Jim Rocca, of Omniroc, Inc., who is working for Scout Clean Energy, said some turbines on the Gulf Coast experienced winds of 175 miles per hour, which had damaged blades but had not taken down any turbines.

Rickers said that turbines in her area make noise when debris within the blades falls one way and then the other when the blades rotate.

Rocca asked about the manufacturer of the turbines in her area. He noted that the Scout Clean Energy turbines are made by General Electric (GE).

Rickers said the Victory wind turbines are not made by GE.

She said her experience is that once she signed, the company could do anything with her property, though they do compensate for crop damage.

Segebart said the cranes used to work on the turbines leave tracks that never go away.

“You have to slow down with a grain cart to go over it,” he said.

Segebart said that the fire department told him that a cigarette from a turbine worker caused a fire that burned 130 of his acres.

“We had to fight to get them to compensate,” Rickers said.

People are passionate about protecting their homes, said Aaron Kautzky, of Westside.

“I don’t see any upside to these things, at all,” Kautzky said.

Joe Rosener, of Westside, asked how far apart the towers are placed.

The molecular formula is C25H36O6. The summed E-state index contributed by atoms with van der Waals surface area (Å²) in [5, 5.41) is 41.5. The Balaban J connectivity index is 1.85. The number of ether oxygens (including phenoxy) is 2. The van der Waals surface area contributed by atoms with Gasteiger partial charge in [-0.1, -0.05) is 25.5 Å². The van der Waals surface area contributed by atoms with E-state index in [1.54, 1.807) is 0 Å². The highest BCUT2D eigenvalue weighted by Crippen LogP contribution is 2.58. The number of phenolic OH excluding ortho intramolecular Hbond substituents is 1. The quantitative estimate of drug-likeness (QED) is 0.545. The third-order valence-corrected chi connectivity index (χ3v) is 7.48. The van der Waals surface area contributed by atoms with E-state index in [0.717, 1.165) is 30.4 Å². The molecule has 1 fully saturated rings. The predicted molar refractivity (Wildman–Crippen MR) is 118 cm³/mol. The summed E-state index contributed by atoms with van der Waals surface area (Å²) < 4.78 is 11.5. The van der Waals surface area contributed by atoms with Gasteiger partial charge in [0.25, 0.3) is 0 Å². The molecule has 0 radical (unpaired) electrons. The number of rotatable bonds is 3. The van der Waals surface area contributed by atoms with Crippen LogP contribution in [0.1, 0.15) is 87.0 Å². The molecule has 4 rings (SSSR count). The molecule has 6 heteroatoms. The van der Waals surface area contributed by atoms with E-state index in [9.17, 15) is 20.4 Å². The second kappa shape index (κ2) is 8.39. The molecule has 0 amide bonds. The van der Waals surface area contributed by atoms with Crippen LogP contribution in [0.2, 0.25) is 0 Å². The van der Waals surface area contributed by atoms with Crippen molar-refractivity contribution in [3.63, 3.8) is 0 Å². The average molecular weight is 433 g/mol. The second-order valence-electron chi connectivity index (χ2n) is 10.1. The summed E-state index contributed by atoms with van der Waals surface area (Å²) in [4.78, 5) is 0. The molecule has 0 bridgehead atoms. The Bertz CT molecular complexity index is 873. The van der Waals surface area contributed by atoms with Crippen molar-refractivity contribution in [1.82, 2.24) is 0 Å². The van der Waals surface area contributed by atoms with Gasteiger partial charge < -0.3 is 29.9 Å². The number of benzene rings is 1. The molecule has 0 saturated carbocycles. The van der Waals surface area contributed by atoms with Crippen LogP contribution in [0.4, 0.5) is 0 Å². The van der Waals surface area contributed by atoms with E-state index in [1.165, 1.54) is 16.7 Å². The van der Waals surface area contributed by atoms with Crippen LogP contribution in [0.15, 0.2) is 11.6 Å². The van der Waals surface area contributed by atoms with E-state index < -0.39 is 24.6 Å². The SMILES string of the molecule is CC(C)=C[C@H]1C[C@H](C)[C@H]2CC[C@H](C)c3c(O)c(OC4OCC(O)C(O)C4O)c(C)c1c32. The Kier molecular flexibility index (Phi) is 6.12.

Rocca said 1,200 to 1,500 feet east to west and up to 2,700 feet north to south; the distance affects the productivity of the downwind turbines.

Rosener said that he thought 2,700 feet would be a good starting number for the setback distance.

An individual who didn’t identify himself, and left the meeting early, said he thought the setback should be 2,750 feet – and the company could negotiate with the landowner if they want to put a wind tower closer.

Rocca said Scout Clean Energy generates setbacks from a house foundation to a tower not with a distance but with the sound level.

The company uses 45 decibels, he said.

Rocca said he thought the towers near Segebart’s home must be a lot louder than that.

“We would never have put anything up there anywhere near that close,” Rocca said.

“I don’t want to be put in a position of defending somebody else’s mistake.”

Rosener asked why the setback distance should be measured from a house and not a property line.

Rickers said she agreed. She said the noise in her yard is terrible and consideration should be given to the people who work outside all day long.

Supervisor Kyle Schultz said the board has to protect residents from less-reputable companies.

He said decibel readings can be affected by wind, humidity and temperature – but a tape measure always gives the same reading.

Read more in the Tuesday Denison Bulletin

Source:  Decibels and distance | By Dan Mundt | Denison Bulletin Review | dbrnews.com

This article is the work of the source indicated. Any opinions expressed in it are not necessarily those of National Wind Watch.

The copyright of this article resides with the author or publisher indicated. As part of its noncommercial educational effort to present the environmental, social, scientific, and economic issues of large-scale wind power development to a global audience seeking such information, National Wind Watch endeavors to observe “fair use” as provided for in section 107 of U.S. Copyright Law and similar “fair dealing” provisions of the copyright laws of other nations. Send requests to excerpt, general inquiries, and comments via e-mail.